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I know why the caged bird sings / Maya Angelou.

By: Angelou, Maya
Material type: TextTextPublisher: New York : Random House, 2002Edition: 1st edDescription: 281 p. ; 22 cmISBN: 0375507892 Subject(s): Angelou, Maya -- Childhood and youth | Angelou, Maya -- Homes and haunts -- Arkansas | Authors, American -- Homes and haunts -- Arkansas | Authors, American -- 20th century -- Biography | Entertainers -- United States -- Biography | African American families -- Arkansas | African American authors -- Biography | Arkansas -- Intellectual life -- 20th century | Arkansas -- Social life and customsDDC classification: 813.54 | B LOC classification: PS3551.N464 | Z466 2002Online resources: Contributor biographical information | Sample text | Publisher description Dissertation note: Maya Angelou’s debut memoir is a modern American classic beloved worldwide. Her life story is told in the documentary film And Still I Rise, as seen on PBS’s American Masters. Here is a book as joyous and painful, as mysterious and memorable, as childhood itself. I Know Why the Caged Bird Sings captures the longing of lonely children, the brute insult of bigotry, and the wonder of words that can make the world right. Maya Angelou’s debut memoir is a modern American classic beloved worldwide. Sent by their mother to live with their devout, self-sufficient grandmother in a small Southern town, Maya and her brother, Bailey, endure the ache of abandonment and the prejudice of the local “powhitetrash.” At eight years old and back at her mother’s side in St. Louis,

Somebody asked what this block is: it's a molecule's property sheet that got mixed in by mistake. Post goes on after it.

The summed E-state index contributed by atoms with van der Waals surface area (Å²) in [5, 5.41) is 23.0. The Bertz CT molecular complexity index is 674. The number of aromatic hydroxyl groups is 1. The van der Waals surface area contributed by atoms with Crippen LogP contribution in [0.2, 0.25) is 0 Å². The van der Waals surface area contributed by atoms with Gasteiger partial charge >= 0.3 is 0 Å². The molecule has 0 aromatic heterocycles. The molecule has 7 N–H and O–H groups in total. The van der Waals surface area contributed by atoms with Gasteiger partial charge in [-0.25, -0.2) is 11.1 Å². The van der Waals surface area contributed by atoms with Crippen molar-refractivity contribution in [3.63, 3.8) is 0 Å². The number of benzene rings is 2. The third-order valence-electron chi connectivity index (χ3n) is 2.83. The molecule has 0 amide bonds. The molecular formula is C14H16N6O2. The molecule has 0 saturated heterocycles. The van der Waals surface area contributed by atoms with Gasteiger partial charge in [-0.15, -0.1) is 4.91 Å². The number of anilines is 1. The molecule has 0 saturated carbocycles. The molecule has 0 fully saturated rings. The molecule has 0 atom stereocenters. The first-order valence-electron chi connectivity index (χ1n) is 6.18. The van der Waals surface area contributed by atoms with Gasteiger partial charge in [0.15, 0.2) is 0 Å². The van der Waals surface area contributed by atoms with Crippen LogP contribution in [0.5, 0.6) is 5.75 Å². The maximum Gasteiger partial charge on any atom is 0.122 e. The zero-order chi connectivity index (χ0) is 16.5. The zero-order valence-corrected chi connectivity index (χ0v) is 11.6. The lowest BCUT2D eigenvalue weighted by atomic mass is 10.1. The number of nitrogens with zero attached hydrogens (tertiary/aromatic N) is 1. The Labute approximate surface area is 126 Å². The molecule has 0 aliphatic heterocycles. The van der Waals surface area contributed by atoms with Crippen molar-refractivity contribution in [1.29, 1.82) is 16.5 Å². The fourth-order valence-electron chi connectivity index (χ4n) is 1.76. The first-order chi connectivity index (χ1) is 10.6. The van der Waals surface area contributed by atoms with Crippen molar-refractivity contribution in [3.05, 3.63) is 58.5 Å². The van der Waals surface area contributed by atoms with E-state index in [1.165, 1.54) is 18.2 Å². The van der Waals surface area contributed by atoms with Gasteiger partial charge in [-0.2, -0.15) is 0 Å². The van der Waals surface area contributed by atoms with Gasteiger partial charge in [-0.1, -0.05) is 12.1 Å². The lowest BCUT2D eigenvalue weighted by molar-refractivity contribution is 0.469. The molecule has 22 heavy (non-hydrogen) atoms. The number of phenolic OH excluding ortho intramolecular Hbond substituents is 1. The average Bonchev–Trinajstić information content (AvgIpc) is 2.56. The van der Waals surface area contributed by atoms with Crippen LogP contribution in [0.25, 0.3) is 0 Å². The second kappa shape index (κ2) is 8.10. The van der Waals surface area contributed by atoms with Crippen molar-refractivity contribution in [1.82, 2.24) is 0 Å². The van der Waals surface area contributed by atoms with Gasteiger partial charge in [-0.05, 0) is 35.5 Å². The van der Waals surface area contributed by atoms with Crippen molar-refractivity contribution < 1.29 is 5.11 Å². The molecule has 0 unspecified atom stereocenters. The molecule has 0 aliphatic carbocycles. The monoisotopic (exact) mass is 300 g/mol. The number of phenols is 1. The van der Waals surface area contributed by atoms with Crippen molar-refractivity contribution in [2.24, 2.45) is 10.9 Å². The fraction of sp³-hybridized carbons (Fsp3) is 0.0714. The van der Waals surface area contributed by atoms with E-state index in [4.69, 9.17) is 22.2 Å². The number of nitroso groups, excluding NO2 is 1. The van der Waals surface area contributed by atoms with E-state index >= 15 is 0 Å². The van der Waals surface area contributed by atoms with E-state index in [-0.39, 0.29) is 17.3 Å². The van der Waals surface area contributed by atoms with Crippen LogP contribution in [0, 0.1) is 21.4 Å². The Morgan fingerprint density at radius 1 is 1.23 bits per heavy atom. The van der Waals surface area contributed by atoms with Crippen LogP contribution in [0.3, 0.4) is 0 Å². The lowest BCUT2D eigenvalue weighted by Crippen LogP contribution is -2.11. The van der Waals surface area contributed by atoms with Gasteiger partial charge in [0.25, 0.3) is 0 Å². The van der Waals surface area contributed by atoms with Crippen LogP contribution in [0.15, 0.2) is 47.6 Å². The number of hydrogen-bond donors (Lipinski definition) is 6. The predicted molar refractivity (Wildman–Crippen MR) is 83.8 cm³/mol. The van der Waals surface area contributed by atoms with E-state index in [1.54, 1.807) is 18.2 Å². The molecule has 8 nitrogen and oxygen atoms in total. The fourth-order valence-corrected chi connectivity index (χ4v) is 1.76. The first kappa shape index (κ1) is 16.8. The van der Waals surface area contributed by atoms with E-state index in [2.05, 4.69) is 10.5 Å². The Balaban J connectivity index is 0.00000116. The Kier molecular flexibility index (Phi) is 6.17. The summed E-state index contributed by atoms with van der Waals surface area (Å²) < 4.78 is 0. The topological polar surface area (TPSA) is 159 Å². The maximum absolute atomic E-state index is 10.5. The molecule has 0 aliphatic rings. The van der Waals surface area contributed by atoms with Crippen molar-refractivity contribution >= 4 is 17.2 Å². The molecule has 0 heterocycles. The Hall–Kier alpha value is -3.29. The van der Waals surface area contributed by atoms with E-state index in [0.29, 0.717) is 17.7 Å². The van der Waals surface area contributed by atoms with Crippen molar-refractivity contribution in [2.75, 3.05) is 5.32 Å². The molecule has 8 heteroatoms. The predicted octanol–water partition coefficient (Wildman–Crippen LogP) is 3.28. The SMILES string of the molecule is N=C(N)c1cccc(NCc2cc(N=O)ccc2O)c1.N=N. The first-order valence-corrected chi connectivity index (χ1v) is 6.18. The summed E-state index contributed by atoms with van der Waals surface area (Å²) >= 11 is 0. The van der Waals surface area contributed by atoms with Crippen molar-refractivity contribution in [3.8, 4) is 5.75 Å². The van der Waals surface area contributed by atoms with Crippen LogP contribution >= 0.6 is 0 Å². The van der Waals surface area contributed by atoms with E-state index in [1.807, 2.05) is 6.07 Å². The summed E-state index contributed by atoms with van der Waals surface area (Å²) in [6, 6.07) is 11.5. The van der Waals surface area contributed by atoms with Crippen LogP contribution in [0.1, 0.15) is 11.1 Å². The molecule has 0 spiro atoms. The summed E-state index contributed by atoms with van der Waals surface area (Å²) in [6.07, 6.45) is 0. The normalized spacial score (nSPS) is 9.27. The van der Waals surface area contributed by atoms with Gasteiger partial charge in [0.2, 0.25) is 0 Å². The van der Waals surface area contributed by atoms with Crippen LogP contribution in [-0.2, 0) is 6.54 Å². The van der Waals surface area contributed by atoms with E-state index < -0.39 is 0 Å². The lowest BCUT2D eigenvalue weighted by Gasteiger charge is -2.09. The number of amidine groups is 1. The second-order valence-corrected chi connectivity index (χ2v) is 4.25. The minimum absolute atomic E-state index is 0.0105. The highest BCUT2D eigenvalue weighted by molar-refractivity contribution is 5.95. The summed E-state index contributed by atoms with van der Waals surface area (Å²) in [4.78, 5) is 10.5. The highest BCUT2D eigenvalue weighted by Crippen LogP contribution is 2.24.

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Item type Current location Call number Status Date due Barcode
Books Books Centeral Library
First floor - Languages
813.54 A.M.I 2002 (Browse shelf) Available 11604-2
Books Books Centeral Library
First floor - Languages
813.54 A.M.I 2002 (Browse shelf) Available 11604-1

Maya Angelou’s debut memoir is a modern American classic beloved worldwide. Her life story is told in the documentary film And Still I Rise, as seen on PBS’s American Masters.

Here is a book as joyous and painful, as mysterious and memorable, as childhood itself. I Know Why the Caged Bird Sings captures the longing of lonely children, the brute insult of bigotry, and the wonder of words that can make the world right. Maya Angelou’s debut memoir is a modern American classic beloved worldwide.

Sent by their mother to live with their devout, self-sufficient grandmother in a small Southern town, Maya and her brother, Bailey, endure the ache of abandonment and the prejudice of the local “powhitetrash.” At eight years old and back at her mother’s side in St. Louis,

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